ORLANDO, Fla. (Ivanhoe Newswire) — Americans suffer from one billion colds each year. That’s not counting the flu. So how can you keep from getting either one this season?
You know the drill: runny nose, sneezing, coughing … no one likes to get sick!
Here’s what you can do: first, wash your hands often. A good rule of thumb, wash up anytime you shake someone’s hand or touch an object. There are 15 hundred bacteria on each one square centimeter of skin. Use warm water and plain soap and wash for at least 20 seconds. Another tip, exercise. One study found women who walked for 12 months were the most resistant to colds in the final quarter of the year. Also, get the flu vaccine, but if you do end up with the flu, you might want to skip the anti-virals to treat it.
Larry Altshuler, MD, Internist at Southwestern Regional Medical Center says, “Studies have shown that the anti-virals are not really that effective.”
Try elderberry syrup instead. Some studies have suggested it might reduce swelling in the mucous membranes and shorten the duration of flu symptoms by about three days. Also, quit smoking. It raises your risk of developing infections by decreasing your body’s immune response and changing your respiratory tract. And lastly, clean your purse! Purses are breeding grounds for germs. Experts say put away your cloth handbag for the winter and use one that’s easy to wipe down, like leather. With ways to prevent sickness this season.
About 200 thousand Americans are hospitalized each year because of problems with the flu and nearly ten million dollars are spent on hospitalizations and outpatient doctor visits.
Contributors to this news report include: Julie Marks, Producer; Roque Correa, Editor.
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BANISH COLDS AND FLU THIS SEASON
BACKGROUND: The flu is a contagious respiratory illness caused by influenza viruses that infect the nose, throat, and sometimes the lungs. It can cause mild to severe illness, and at times can lead to death. The best way to prevent the flu is by getting a flu vaccine each year. Most experts believe that flu viruses spread mainly by tiny droplets made when people with the flu cough, sneeze or talk. Although people with the flu are most contagious in the first 3-4 days after their illness begins, some otherwise healthy adults may be able to infect others beginning 1 day before symptoms develop and up to 5 to 7 days after becoming sick. Some people, especially young children and people with weakened immune systems, might be able to infect others with flu viruses for an even longer time. The time from when a person is exposed to flu virus and infected to when symptoms begin is about 1 to 4 days, with an average of about 2 days.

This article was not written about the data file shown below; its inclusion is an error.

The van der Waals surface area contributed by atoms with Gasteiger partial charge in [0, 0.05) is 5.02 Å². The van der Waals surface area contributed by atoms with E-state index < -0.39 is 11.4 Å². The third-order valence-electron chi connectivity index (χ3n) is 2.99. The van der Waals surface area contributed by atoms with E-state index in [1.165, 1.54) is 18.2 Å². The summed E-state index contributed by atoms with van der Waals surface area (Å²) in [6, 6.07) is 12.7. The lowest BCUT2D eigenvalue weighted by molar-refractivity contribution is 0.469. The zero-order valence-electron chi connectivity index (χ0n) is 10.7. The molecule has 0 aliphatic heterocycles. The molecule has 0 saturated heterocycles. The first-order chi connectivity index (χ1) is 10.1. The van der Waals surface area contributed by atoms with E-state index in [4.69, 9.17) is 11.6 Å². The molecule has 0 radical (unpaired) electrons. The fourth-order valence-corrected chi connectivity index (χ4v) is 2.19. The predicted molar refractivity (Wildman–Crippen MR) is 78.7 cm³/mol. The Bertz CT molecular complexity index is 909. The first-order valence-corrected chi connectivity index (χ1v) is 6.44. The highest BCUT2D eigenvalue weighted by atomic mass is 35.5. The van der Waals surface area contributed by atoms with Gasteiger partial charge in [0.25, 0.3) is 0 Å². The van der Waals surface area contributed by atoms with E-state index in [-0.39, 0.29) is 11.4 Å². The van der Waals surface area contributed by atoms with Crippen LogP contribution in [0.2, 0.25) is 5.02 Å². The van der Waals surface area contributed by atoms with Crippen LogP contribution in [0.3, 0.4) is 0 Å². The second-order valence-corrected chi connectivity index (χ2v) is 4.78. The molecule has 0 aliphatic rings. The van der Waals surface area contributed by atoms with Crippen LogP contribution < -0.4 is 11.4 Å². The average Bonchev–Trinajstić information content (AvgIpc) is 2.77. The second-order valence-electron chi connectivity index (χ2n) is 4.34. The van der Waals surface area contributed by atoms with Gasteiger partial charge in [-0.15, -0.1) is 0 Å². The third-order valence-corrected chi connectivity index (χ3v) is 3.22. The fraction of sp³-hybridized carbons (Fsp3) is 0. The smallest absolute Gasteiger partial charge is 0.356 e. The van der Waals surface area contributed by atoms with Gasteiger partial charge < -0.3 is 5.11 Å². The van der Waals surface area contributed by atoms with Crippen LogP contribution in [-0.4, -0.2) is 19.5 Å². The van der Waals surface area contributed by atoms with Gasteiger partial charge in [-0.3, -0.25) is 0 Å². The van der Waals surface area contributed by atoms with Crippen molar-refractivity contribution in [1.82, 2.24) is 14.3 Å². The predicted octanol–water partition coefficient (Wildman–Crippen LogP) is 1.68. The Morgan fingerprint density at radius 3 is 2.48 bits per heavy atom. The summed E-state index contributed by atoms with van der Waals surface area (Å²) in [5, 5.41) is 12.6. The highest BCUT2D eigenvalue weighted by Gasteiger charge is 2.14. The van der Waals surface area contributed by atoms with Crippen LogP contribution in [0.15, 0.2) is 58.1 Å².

RISK AND PREVENTION: Some people are more likely to get flu complications that can result in hospitalization and sometimes death. Some of these complications are pneumonia, bronchitis, sinus infections and ear infections. The flu can also make chronic health problems worse. For example, people with asthma may experience asthma attacks while they have the flu, and people with chronic congestive heart failure may experience a worsening of this condition triggered by flu. People at high risk for developing flu-related complications are children younger than 5, adults 65 years of age and older, pregnant women, and residents of nursing homes and other long-term care facilities. The Centers for Disease Control and Prevention says there are three main action steps to take to help prevent getting the flu. They recommend a yearly flu vaccine as the most important step in protecting against flu viruses. Wash your hands often with soap and water and avoid touching your eyes, nose and mouth. Finally, if you get the flu, antiviral drugs can be used to treat your illness. Antiviral drugs are different from antibiotics. They are prescription medicines and are not available over-the-counter. Many doctors say antiviral drugs can make illness milder and shorten the time you are sick, but there are some that disagree.
HOSPITALIZATION DUE TO FLU: New Canadian research has found that children who have been vaccinated against influenza are significantly less likely to end up in the hospital. Researchers from Public Health Ontario (PHO) and the Institute for Clinical Evaluative Sciences (ICES) looked at 9,982 Ontario hospital records of children aged six months to just under five years old. They focused on four influenza seasons and grouped the children’s records according to those who were fully vaccinated, partially vaccinated, and those who didn’t get the vaccine. “Influenza can cause serious illness, especially in young children, but there hasn’t been a lot of research that has examined the magnitude of the influenza vaccine’s effectiveness at preventing kids from getting really sick and being hospitalized,” explained Dr. Jeff Kwong, the senior author of the research paper. Findings found fully vaccinated children aged two to four years old saw their risk of hospitalization due to influenza drop by 67 percent while those aged six to 23 months saw their risk drop by 48 percent.
* For More Information, Contact:
Alicia Letney, Media Relations